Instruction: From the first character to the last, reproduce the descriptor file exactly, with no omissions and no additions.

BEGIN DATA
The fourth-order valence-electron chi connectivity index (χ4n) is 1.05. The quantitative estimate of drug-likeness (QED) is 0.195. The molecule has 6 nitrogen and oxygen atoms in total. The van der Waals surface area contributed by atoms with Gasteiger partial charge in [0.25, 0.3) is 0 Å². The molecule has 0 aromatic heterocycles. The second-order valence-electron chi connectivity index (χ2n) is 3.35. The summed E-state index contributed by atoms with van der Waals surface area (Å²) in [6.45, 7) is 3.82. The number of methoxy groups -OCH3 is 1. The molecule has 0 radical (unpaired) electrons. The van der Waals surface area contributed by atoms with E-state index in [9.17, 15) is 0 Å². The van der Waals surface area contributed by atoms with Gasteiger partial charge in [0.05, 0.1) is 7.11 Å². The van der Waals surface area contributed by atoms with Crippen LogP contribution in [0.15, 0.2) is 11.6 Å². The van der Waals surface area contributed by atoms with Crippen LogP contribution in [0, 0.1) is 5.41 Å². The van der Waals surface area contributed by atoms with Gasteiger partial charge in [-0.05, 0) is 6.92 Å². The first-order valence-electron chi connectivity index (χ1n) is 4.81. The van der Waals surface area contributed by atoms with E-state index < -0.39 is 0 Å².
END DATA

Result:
The fourth-order valence-electron chi connectivity index (χ4n) is 1.05. The quantitative estimate of drug-likeness (QED) is 0.195. The molecule has 6 nitrogen and oxygen atoms in total. The van der Waals surface area contributed by atoms with Gasteiger partial charge in [0.25, 0.3) is 0 Å². The molecule has 0 aromatic heterocycles. The second-order valence-electron chi connectivity index (χ2n) is 3.35. The summed E-state index contributed by atoms with van der Waals surface area (Å²) in [6.45, 7) is 3.82. The number of methoxy groups -OCH3 is 1. The molecule has 0 radical (unpaired) electrons. The van der Waals surface area contributed by atoms with E-state index in [9.17, 15) is 0 Å². The van der Waals surface area contributed by atoms with Gasteiger partial charge in [0.05, 0.1) is 7.11 Å². The van der Waals surface area contributed by atoms with Crippen LogP contribution in [0.15, 0.2) is 11.6 Å². The van der Waals surface area contributed by atoms with Crippen LogP contribution in [0, 0.1) is 5.41 Å². The van der Waals surface area contributed by atoms with Gasteiger partial charge in [-0.05, 0) is 6.92 Å². The first-order valence-electron chi connectivity index (χ1n) is 4.81. The van der Waals surface area contributed by atoms with E-state index < -0.39 is 0 Å².